THE COST OF ART – WHY IS IT SO EXPENSIVE?

March 19, 2017

It is a tricky wee subject. Why does Art cost what it does? Why do we value Art the way we do? There are a number of factors involved in pricing Art and in this blog we shed the light of why it can be so expensive.

 

Bear in mind as you stand in the gallery looking at a finished piece of work, presented to you in its final completeness. You may view it as something simplistic but consider these points. How did the artist get to this?  What did it take to produce this?

 

The Preperation

Artists can spend months or years developing, training, producing, experimenting and finalising. Good artists take their time, they have something they want to tell you and they will ensure the final product achieves what it needs to. The finished piece of work may look basic, it may be small and it may not have taken vast amounts of time to produce but good preparation does take time. Artists will fill endless sketchbooks, take 1000’s of photographs, spend hours in their studios experimenting to reach a point of clarity and completion. If you are looking at a piece of work that you don’t consider worthy of its price tag, take a step back and consider what your own time is worth? If you were going to work 5 days a week, 52 weeks of the year, what would you expect to earn? What value would you want someone to place on your time and efforts?

The Materials

Art materials cost. Artists need to keep themselves in a good supply to produce the work. Often, the initial outlay for canvases, paper, pencils, paint, tools, studio rental, equipment, frames are massive. What artists do is produce work for you – the viewer. They are taking time developing to incite an emotion in you, make a connection with you and have an effect on you.  They are willing to spend their hard earned cash and time to do that for you. Yes, sometimes it doesn’t work! But, for an artist getting you in front of that piece of art is worth every penny!

 Willem de Kooning's 1955 oil painting 'Interchanged'

 

The Investment

I don’t, and have never, encouraged someone to buy work as an investment. Yes, if you consider that De Kooning piece Griffin bought, it cost him $300 million, but it was previously purchased for $20.7 million in 1989. That’s a pretty serious profit and a good way for the uber-rich to invest. We don’t do that here. Sure, it would be nice! However I am involved in the arts because I love it when a person falls in love with a piece of work They appreciate its value and want to live with it daily. It’s precious. They are inviting something special into their homes, into their lives! Maybe certain works are not for you, but that does not mean they are not for someone else and less valuable because it is not to your taste! What you do invest in is that specific artists practice and the time they have taken to produce for you.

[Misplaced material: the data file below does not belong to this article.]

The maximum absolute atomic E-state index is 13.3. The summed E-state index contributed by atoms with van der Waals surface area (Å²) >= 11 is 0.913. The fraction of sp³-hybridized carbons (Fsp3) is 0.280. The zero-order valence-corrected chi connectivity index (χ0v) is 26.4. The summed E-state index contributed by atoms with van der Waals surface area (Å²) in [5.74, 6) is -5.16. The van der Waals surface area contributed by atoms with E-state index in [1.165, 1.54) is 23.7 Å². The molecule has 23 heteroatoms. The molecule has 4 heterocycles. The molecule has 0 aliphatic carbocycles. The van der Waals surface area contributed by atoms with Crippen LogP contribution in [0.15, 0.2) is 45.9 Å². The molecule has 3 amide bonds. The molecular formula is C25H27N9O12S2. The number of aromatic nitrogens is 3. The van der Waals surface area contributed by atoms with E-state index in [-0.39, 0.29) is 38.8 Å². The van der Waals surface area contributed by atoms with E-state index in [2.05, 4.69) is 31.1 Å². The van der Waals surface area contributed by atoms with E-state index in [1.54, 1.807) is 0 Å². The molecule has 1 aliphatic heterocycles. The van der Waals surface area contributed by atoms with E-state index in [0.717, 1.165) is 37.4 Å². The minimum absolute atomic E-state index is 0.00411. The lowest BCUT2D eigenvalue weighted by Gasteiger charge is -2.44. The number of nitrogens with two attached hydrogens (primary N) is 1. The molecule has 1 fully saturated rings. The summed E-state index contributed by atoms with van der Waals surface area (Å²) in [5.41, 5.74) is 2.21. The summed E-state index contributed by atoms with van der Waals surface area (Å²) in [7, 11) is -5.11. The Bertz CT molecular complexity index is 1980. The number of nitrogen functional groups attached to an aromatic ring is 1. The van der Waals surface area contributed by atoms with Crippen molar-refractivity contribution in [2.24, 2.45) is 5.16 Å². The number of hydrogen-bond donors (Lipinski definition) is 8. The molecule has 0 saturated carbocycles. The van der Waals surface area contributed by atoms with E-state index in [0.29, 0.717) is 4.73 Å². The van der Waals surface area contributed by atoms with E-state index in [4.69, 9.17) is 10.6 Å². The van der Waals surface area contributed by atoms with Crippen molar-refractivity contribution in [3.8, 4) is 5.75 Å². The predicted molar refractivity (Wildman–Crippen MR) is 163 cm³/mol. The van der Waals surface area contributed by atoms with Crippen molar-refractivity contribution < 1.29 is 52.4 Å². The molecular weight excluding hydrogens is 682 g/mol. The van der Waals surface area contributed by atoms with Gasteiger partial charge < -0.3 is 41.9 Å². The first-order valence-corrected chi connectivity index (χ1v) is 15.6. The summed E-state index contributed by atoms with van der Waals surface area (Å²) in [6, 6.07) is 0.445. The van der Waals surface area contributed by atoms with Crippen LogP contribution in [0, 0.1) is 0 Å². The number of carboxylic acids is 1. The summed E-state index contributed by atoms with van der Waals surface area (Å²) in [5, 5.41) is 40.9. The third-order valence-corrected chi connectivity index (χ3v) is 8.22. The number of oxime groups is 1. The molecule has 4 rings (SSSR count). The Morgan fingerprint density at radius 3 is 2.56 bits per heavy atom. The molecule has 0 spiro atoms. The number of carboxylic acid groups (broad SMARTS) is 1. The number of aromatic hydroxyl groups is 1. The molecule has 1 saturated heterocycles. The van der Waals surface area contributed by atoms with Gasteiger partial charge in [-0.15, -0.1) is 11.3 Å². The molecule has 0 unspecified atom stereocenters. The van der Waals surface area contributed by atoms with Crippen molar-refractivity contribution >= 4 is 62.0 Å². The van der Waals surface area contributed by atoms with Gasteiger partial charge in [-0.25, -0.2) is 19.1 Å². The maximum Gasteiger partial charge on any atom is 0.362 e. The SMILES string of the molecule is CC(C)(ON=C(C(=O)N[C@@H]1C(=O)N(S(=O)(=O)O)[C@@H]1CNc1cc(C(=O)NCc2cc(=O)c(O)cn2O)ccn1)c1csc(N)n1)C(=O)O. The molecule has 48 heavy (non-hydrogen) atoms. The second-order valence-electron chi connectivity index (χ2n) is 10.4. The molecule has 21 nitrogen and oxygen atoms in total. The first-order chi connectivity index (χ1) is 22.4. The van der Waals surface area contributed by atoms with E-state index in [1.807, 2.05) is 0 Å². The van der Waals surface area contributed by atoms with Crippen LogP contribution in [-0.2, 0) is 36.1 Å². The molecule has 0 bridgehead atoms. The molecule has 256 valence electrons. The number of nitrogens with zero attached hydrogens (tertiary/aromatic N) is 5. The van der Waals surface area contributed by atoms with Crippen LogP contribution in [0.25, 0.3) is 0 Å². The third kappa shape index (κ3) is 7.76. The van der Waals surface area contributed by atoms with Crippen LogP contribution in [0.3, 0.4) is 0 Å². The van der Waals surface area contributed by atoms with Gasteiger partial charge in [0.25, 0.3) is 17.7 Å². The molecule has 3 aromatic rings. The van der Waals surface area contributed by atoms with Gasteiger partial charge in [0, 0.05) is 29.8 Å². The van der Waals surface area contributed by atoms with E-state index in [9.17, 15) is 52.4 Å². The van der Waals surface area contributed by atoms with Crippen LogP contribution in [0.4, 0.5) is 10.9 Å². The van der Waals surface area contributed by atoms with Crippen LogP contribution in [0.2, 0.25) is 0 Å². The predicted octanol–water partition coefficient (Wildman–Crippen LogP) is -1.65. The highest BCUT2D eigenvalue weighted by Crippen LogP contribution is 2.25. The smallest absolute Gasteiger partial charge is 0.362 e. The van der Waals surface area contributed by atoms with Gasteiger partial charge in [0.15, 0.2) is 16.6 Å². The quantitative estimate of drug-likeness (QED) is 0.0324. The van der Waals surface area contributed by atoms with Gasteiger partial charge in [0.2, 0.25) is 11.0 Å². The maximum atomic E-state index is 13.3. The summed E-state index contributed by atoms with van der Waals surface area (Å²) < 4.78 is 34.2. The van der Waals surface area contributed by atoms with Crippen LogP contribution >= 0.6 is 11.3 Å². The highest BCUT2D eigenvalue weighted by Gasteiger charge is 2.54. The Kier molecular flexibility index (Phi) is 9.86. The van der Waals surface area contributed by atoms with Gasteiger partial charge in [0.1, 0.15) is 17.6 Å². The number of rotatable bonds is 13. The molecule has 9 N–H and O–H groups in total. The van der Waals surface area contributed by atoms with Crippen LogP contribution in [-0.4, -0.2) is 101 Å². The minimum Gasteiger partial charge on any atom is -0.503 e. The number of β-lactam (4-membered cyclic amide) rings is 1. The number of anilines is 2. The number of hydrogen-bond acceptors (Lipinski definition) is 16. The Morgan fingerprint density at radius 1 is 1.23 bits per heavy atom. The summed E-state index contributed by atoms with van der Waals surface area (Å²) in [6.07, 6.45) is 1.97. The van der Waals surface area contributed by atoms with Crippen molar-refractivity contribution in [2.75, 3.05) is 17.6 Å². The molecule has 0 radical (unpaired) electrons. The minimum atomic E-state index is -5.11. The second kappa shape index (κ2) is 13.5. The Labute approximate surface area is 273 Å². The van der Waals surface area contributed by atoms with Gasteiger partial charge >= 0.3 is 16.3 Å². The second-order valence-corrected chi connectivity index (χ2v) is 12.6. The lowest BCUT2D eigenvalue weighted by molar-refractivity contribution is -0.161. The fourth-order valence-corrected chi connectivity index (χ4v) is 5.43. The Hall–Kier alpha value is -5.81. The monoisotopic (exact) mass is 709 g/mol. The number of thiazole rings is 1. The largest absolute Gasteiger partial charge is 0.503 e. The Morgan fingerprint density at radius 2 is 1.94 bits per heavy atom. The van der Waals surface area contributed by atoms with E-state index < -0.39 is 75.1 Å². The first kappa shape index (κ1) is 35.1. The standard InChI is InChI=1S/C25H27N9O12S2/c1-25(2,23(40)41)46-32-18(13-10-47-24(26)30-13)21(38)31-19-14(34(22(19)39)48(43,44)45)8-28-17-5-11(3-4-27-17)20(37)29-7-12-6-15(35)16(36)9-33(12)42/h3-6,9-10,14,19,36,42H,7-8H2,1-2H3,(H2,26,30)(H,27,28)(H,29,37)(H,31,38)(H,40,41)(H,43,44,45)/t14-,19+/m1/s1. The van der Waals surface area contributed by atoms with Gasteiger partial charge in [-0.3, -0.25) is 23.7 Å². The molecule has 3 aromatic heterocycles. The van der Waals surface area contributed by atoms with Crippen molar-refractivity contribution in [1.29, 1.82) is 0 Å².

But I Could Do That!

The fact is that no, you couldn’t and no, you didn’t. Opinions matter and it is one of the things that makes the art world so exciting. You love it or you hate it. It encourages debate, conversation, engagement and thought. I can’t bear hearing that statement! Sure, you may be skilled enough to replicate it aesthetically but you did not conceptualise it, develop it or produce it. Therefore you will never be able to ‘do’ that but if you think you can why don’t you grab some paints and start your own art journey. Its an exciting prospect, isn’t it? Develop your own style, your own techniques, go out to research and experience and produce something someone else might see as ‘valuable.’

More Outgoings!

I mean there are loads, such as, travel to and from locations, galleries, studios, marketing. It cost a fortune to tell people about yourself. I mean jeezo, I paid nearly £1000 for 2 pages of A4 PAPER. Is that worth that money? Maybe not but it did the job! That place that you are viewing work in, the gallery, are spending hours finding artists, communicating with artists, hanging work, sourcing crafts, striving to make sure you have a great experience in a great space. I’ve heard stories about the value of a cup of tea. No a tea bag does not cost £2 but the staff, shop costs, utilities etc do. Don’t be the person that argues that fact!

 

My advice for artists pricing, be realistic but DO NOT undersell yourself.

The three things to consider

  1. Cost of Materials – how much did you invest to produce this piece?

  2. Your Time - Make sure you do not undervalue it!

  3. Value within the marketplace - What is gallery commission? Is someone producing similar work at a similar cost?

Art doesn’t have a clear and present base value. You can’t eat it or use it as shelter. At a pinch, you could theoretically burn some of it to keep warm, but that’s not worth much. The price of a piece of art is essentially based on what people agree is its worth. That’s it! If you’re in the gallery and you struggle to accept the cost of something, let us know! We would be delighted to talk you through it, tell you about the artist, how that piece came to be and why it is worth what it is worth!

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